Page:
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An Errand into the Wilderness: The Vocation of the Catholic Community in Healing our Nation By Bishop Robert W. McElroy Winthrop’s Colonial Vision John Winthrop’s “City on a Hill” constitutes the embodiment of America’s mission, identity and challenge in the world. Delivered as a sermon to the Puritan colonists journeying to found the Massachusetts Bay Colony in 1630, this text radiates the belief that the pilgrimage to the new continent was more than an economic enterprise, more than a gathering of men and women who had been forced to flee England because of religious persecution. The new colony was to be a truly revolutionary undertaking – the founding of a way of life and governance that would be a beacon to all the peoples of the world about how men and women should live together doing justice, loving mercy and walking humbly with their God. Winthrop’s words are riveting: “For this end we must be knit together in this work as one man, we must entertain each other in brotherly affection, we must be willing to abridge ourselves of our superfluities for the supply of others necessities, we must hold a familiar commerce together in all meekness, gentleness, patience and liberality; we must delight in each other,…mourn together, labor and suffer together, always having before our eyes our commission and community…so shall we keep the unity of the spirit in the bond of peace, the Lord will be our God and delight to dwell among us.” The colonists in New England fervently believed that this charter of affection, unity, solidarity and grace was the framework not merely for the establishment of a successful community in Massachusetts, but also a critically important experiment in the history of the world. Governor Winthrop made this clear in his words “Consider that we shall be as a City on a Hill, the eyes of all people are upon us.” The pilgrimage to the Massachusetts Bay Colony was an initiative which could bring great acclaim if the colonists remained faithful to their mission. But if they deviated and fell into strife and division, it would bring much shame upon them and all their descendants. It is for this reason that Winthrop’s “City on a Hilltop” sermon has reverberated through almost four hundred years of American history: it embraces all of the missionary zeal, the search for unity, and the orientation to the future that have been at the heart of the American narrative and our own self-understanding as a people. The Massachusetts Bay Colony prospered on many levels during the next forty years, but as the third generation was being born the sense of unifying mission had dissipated. The children and grandchildren of the original immigrants often did not have the same commitment of faith which had characterized the first generation. Controversies arose about issues of religious toleration, relationships with the Native American communities, economic policy, moral values and the willingness of the colony to accept new immigrants. There was a deep sense of disquietude, a creeping belief that the residents of Massachusetts had lost their way, and that for this reason the entire American experiment had been in vain.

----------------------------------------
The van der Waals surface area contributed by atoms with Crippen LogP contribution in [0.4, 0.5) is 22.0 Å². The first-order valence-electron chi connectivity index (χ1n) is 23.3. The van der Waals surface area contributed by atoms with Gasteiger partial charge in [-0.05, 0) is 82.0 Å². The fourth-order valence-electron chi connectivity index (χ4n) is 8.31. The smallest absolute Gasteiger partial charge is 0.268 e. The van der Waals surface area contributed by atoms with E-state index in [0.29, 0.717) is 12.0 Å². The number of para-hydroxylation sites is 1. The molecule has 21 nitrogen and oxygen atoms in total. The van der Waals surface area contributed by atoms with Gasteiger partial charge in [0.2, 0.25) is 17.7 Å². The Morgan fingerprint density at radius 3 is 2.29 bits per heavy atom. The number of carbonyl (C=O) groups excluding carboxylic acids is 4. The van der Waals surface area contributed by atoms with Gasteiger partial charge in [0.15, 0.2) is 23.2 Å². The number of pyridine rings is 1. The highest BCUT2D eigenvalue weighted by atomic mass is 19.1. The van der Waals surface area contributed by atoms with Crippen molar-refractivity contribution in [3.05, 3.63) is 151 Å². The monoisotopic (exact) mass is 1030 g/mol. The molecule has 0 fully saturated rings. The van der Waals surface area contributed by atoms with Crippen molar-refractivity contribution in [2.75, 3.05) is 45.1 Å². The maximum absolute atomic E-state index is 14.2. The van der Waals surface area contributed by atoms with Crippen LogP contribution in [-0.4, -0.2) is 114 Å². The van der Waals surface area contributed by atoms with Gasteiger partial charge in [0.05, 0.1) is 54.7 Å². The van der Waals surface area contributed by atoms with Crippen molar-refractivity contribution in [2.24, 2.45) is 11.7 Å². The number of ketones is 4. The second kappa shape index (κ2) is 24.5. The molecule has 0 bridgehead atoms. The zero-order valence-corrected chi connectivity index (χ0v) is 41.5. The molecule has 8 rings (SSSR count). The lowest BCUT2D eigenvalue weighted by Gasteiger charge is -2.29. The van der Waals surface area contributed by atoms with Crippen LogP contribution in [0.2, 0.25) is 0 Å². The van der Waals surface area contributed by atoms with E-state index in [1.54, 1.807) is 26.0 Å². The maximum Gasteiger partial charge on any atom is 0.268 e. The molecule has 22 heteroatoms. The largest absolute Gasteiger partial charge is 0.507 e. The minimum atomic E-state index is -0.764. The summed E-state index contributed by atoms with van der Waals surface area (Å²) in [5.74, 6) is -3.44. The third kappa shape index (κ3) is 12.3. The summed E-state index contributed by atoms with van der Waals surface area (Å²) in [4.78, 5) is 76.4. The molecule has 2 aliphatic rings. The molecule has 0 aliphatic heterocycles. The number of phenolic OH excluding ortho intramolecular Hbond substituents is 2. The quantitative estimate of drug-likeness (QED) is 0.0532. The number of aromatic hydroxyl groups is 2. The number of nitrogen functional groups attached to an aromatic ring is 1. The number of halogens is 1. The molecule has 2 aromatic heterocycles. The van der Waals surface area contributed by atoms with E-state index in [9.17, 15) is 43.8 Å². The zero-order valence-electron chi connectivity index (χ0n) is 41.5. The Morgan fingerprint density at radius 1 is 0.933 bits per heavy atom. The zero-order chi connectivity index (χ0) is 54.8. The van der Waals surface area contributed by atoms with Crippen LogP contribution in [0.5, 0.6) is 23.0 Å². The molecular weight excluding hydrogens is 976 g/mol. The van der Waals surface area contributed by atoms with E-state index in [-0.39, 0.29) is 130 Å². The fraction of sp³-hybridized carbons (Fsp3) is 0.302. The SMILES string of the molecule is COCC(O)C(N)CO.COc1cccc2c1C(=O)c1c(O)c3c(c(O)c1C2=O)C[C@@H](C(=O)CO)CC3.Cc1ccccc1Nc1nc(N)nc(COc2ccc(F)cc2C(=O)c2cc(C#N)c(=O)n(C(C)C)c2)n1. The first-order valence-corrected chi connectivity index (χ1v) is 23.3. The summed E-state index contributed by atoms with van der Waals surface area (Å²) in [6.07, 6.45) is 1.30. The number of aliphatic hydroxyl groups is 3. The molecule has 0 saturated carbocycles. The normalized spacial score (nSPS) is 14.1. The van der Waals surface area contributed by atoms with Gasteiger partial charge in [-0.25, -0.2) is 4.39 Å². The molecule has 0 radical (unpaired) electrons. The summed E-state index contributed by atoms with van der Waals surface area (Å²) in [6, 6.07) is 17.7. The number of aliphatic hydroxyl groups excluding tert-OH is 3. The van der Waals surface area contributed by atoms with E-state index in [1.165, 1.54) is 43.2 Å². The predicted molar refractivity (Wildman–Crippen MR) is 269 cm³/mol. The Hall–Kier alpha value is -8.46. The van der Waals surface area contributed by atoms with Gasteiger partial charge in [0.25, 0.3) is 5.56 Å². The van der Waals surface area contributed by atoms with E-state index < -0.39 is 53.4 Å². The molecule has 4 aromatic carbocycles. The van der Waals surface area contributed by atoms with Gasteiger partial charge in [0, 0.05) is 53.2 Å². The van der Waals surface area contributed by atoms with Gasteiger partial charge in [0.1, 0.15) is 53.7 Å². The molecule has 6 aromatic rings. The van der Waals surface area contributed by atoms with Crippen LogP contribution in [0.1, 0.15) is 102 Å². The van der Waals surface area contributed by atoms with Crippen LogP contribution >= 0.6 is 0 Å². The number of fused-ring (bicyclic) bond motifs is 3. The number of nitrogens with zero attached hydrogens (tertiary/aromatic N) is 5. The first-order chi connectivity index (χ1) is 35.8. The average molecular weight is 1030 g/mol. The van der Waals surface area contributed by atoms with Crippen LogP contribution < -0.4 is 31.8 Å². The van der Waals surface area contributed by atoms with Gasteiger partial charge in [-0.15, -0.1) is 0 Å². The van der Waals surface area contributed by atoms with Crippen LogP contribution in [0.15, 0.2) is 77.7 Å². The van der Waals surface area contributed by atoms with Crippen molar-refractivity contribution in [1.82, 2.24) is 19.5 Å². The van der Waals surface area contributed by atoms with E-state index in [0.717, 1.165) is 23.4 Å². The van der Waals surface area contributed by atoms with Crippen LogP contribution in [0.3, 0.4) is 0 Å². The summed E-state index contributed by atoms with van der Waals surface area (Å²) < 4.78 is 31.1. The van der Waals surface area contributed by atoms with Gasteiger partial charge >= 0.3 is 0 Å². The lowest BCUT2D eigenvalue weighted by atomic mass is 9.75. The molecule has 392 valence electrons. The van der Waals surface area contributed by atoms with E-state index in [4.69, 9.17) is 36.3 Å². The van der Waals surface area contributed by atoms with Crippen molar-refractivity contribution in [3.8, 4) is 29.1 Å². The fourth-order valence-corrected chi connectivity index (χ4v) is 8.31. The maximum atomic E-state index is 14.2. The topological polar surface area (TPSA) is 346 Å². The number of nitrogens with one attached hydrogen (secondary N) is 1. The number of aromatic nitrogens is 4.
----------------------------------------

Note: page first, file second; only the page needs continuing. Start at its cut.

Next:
Profile for Chicago Studies

Chicago Studies Spring/Summer 2019  

Volume 58:1

Chicago Studies Spring/Summer 2019  

Volume 58:1